Monday, May 5, 2014

We return!

Well hello, dear reader.  

We left off in November, when we had just launched Rabannah into the Great Salt Lake.   I think we launched her on the last truly warm day of the year.   Progress was slow on the boat over the long winter months.  For obvious reasons...  

Rabannah the white.  

 You can see the pancake ice floating on the water- a phenomenon we learned about while listening to "Endurance," the account of Shackleton's legendary expedition to the Anarctic.  Pancake ice occurs when a body of salt water gets cold enough that the snow or other precipitation falling onto it freezes, creating slushy, flat, little icebergs.  Anyway.  No reason to be out attempting to sand the decks or step the mast in those conditions!  

We did go out to the marina, at least once a week, to check on the boat, and to knock ice out of the scuppers.  She held up beautifully in these extreme conditions, which was comforting to see. 

Once the snow melted,  Cody began to head out there more and more frequently, attacking the long list of small, odd jobs that still remained. 

He devised a way to mount our outboard engine without marring the beauty of the transom.
You can see it above, removed completely. (Which is how we hope it will be most of the time...)

Here it is, in the "up" position...

..and in the "down" position, ready for action.  
Our engine is a 1964 British Seagull- a true classic.  The design has been unchanged since the '40s, and they have a reputation for being extremely reliable.  I think it's so cute!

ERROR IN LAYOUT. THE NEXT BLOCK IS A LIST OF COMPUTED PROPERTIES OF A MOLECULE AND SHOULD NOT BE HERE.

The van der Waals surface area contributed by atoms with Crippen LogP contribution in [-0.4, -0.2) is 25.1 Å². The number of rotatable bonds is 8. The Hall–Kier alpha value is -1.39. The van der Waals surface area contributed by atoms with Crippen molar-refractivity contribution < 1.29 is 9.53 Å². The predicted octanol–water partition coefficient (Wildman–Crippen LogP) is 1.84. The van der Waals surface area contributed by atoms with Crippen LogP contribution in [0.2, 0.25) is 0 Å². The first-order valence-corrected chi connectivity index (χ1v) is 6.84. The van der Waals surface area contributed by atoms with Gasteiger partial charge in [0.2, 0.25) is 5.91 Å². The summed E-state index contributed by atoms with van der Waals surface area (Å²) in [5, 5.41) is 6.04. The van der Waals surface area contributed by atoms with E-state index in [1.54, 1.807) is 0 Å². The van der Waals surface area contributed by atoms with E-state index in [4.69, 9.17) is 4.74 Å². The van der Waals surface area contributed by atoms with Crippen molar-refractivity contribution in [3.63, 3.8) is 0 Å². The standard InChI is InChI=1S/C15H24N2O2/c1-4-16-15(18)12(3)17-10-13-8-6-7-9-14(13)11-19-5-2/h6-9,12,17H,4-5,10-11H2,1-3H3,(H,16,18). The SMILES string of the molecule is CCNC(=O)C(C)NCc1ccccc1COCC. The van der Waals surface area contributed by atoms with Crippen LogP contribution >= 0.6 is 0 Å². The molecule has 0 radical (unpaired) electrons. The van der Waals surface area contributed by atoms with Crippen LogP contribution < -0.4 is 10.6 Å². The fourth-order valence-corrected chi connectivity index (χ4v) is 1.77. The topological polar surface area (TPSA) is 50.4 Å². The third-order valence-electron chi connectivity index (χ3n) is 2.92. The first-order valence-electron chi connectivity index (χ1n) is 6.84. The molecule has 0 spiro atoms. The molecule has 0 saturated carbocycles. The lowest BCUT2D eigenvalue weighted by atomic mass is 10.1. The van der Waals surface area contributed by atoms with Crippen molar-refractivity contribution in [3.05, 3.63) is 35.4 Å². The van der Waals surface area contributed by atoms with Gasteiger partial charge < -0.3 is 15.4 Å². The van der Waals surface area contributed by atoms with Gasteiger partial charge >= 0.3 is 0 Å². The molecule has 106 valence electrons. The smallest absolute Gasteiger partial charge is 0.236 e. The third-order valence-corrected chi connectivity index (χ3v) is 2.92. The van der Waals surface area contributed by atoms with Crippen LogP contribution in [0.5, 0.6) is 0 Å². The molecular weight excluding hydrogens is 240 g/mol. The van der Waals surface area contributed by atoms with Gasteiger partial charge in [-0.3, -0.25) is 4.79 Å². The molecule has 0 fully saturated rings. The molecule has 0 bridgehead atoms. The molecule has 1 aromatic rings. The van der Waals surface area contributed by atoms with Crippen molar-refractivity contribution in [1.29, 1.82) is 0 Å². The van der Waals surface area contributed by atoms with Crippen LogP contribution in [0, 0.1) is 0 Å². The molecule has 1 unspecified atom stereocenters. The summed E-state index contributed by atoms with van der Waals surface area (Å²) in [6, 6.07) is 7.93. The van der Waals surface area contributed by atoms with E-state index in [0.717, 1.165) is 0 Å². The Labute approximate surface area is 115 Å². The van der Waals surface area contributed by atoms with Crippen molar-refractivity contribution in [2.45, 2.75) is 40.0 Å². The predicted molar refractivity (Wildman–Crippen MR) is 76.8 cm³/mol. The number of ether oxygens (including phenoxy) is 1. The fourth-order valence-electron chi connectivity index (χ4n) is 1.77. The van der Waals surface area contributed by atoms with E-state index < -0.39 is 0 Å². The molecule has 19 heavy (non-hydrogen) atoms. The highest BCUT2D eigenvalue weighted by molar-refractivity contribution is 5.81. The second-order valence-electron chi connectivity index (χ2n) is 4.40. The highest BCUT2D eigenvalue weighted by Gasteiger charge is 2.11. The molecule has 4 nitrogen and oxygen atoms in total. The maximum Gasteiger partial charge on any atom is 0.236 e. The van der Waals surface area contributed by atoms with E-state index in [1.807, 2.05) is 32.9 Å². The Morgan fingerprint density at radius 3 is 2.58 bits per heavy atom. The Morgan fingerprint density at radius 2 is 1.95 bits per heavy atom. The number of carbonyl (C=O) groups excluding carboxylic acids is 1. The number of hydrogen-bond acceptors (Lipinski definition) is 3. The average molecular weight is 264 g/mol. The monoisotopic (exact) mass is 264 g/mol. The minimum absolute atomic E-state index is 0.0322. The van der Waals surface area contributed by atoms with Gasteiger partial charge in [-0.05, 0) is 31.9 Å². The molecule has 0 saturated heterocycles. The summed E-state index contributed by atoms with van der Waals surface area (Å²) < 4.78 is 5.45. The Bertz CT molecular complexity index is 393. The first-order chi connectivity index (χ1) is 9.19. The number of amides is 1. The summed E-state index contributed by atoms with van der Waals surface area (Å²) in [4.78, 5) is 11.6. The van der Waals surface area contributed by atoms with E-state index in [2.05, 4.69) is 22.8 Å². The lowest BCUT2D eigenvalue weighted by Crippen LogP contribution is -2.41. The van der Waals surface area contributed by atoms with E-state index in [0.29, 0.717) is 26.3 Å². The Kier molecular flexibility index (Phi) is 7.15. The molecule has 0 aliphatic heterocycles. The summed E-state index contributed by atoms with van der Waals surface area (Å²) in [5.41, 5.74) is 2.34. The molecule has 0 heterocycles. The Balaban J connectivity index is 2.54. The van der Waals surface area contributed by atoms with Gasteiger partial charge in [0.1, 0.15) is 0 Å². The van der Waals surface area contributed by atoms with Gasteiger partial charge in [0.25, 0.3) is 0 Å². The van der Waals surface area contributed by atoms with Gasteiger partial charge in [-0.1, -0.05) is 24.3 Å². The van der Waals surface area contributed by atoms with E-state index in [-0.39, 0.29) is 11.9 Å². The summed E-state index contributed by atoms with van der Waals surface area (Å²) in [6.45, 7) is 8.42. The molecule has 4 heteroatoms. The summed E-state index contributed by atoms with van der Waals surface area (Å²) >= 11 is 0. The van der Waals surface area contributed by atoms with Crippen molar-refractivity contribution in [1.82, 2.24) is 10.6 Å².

Cody also worked on the mast earlier this spring.  After finishing construction in JW's backyard, we ended up hiring a semi-truck to drive it out to the marina.  It looked slightly ridiculous; this long, skinny stick on the bed of a semi-truck, but it cost just about the same as renting a long trailer to haul it ourselves, and it was certainly easier!  The driver helped us load it and secure it, did all the driving, and helped us unload it.  

The next steps were to mount the spreaders, sail track, masthead fitting, gooseneck fitting, and so on.  Once that was all in place, we sculled the boat over to the dock where the crane is. Then we  rolled the mast across the parking lot and down the ramp.  The crane was a very simple machine- all hand operated.   It was a chain hoist on a long, pivoting arm, with some serious purchase.   The install went really smoothly, with the help of our friends Paho and Gary, who happened to be around at the time.   

Ready to go!  

The mast was held up with temporary stays- thin cables with cable clamped ends, which we could manipulate fairly easily.  Once we had it just the way we wanted, we could measure those cables to get precise measurements for our permanent stays.  

There aren't many sail riggers in Salt Lake City, but there is one- who happened to be on the crew who rigged the boat that Team Oracle sailed to victory in the America's Cup race.  

So I guess he has some experience...   
We checked his references and ended up having him install the fittings for the stays- the wires that support the mast.  

Now, we've tried on our sails, and are working on installing cleats and winches.  We're buying lots of line- for halyards, sheets, the boom vang, etc.etc.  We applied a fresh coat of varnish last night, in anticipation for the festivities today- it's the opening day for the Yacht Club racing season.  Unfortunately, Cody ate something weird yesterday, and was up most of the night with an upset stomach.  He spent most of today sleeping it off, while I worked and I updated the blog.  Not exactly what we planned on doing, but productive.  Cody needed the rest, and the blog needed attention.  

Stay tuned!  Hopefully the next time you see us, we'll be SAILING!  


This happened the very next day!  
(I think Cody's feeling a little better...)

It was perfect. 

Stay tuned for more photos, and a post about the maiden voyage!  


  1. Nice guys, I want a complementary sail, for medicinal purposes of course!

  2. Anytime, Pat & Lorrie! You're welcome anytime you feel the slightest bit ill. :)